I’ve been religious at some times in my life, and not religious in others. I’ve believed in God, not believed in God, and occupied several intermediate spots in between those two poles. So I feel that I can understand beliefs that motivate statements like that of Richard Mourdock, who called a hypothetical pregnancy resulting from rape “a gift from god.” I also feel I can denounce them regardless.
Mourdock’s statement touched a nerve in a campaign season that’s seen many candidates (all of them men) chomping at the bit to address the subject of rape for some reason. It also points to a big divide in our country when it comes to people’s notions about The Man Upstairs.
Very few Americans are full-fledged atheists; that’s a leap not many of us are comfortable making. But most of us aren’t super-religious, either. Most of us believe in God in a “sure, why not?” way that makes few demands of our time, because passive faith is a lot easier than active agnosticism. However, we also don’t enjoy the concept of a micromanaging God that directs and influences every single event in our daily lives. We like the idea of a God that made everything and has a cool crash pad ready for us when this life is over, but he’s not gonna give us a big plastic hassle about what we do day to day, man.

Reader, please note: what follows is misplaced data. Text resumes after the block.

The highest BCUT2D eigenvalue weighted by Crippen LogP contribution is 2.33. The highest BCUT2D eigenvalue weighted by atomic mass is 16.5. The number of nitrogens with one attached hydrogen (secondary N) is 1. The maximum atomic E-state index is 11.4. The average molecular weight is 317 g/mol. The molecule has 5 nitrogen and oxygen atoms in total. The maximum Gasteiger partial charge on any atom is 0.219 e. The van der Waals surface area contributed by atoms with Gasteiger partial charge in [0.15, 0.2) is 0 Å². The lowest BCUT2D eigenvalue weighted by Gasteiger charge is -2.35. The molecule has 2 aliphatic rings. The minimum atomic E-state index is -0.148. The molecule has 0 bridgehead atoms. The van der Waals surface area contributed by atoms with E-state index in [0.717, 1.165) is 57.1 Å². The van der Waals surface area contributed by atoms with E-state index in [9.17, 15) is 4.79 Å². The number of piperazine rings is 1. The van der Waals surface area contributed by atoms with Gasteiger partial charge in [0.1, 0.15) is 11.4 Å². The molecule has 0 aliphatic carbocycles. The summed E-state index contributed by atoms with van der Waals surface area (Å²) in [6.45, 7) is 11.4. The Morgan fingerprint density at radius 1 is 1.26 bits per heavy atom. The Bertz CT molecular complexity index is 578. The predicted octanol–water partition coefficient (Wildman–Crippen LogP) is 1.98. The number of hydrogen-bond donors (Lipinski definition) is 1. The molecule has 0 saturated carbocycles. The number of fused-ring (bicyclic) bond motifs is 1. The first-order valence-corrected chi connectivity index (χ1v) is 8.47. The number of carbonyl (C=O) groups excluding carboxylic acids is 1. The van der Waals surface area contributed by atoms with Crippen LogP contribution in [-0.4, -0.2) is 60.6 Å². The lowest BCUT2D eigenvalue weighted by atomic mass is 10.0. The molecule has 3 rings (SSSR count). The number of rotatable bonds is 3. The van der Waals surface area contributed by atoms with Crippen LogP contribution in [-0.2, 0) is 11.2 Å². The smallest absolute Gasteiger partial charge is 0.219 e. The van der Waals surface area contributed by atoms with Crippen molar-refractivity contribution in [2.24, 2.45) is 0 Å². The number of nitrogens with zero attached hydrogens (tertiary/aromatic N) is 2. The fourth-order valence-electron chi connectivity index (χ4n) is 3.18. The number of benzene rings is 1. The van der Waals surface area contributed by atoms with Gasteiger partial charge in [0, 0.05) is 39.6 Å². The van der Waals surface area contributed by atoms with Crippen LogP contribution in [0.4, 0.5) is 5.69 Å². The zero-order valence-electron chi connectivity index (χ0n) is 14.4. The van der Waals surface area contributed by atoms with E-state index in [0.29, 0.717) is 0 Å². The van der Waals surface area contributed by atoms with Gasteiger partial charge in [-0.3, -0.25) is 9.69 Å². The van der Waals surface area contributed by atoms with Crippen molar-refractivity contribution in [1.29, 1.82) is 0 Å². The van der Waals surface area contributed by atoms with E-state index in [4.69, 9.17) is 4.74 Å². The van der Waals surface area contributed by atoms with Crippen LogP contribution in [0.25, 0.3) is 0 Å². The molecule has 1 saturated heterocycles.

But, there are a significant number of people in this country who do believe in a hands-on God, one that takes an active role in our existence. This brings up the thorny issue of why such a God allows bad things to happen, over and over and over again.